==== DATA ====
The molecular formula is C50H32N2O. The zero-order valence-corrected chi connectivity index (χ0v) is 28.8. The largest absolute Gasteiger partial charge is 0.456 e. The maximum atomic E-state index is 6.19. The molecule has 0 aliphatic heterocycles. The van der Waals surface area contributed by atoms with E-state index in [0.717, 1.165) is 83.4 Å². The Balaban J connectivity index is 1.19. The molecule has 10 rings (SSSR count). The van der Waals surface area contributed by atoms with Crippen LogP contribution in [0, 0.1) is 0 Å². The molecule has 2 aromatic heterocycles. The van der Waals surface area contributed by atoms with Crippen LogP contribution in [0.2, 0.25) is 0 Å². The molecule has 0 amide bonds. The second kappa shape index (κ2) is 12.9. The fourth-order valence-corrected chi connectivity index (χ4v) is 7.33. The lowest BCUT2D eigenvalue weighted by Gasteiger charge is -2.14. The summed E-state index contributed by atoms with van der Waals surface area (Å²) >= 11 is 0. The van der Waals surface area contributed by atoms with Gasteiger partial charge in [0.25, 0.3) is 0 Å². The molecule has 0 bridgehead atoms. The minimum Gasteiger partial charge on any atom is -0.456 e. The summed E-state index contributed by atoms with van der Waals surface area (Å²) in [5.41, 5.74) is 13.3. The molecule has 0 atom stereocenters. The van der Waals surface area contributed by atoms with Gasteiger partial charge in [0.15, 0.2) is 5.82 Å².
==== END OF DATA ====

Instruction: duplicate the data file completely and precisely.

The molecular formula is C50H32N2O. The zero-order valence-corrected chi connectivity index (χ0v) is 28.8. The largest absolute Gasteiger partial charge is 0.456 e. The maximum atomic E-state index is 6.19. The molecule has 0 aliphatic heterocycles. The van der Waals surface area contributed by atoms with E-state index in [0.717, 1.165) is 83.4 Å². The Balaban J connectivity index is 1.19. The molecule has 10 rings (SSSR count). The van der Waals surface area contributed by atoms with Crippen LogP contribution in [0, 0.1) is 0 Å². The molecule has 2 aromatic heterocycles. The van der Waals surface area contributed by atoms with Crippen LogP contribution in [0.2, 0.25) is 0 Å². The molecule has 0 amide bonds. The second kappa shape index (κ2) is 12.9. The fourth-order valence-corrected chi connectivity index (χ4v) is 7.33. The lowest BCUT2D eigenvalue weighted by Gasteiger charge is -2.14. The summed E-state index contributed by atoms with van der Waals surface area (Å²) >= 11 is 0. The van der Waals surface area contributed by atoms with Gasteiger partial charge in [0.25, 0.3) is 0 Å². The molecule has 0 bridgehead atoms. The minimum Gasteiger partial charge on any atom is -0.456 e. The summed E-state index contributed by atoms with van der Waals surface area (Å²) in [5.41, 5.74) is 13.3. The molecule has 0 atom stereocenters. The van der Waals surface area contributed by atoms with Gasteiger partial charge in [0.15, 0.2) is 5.82 Å².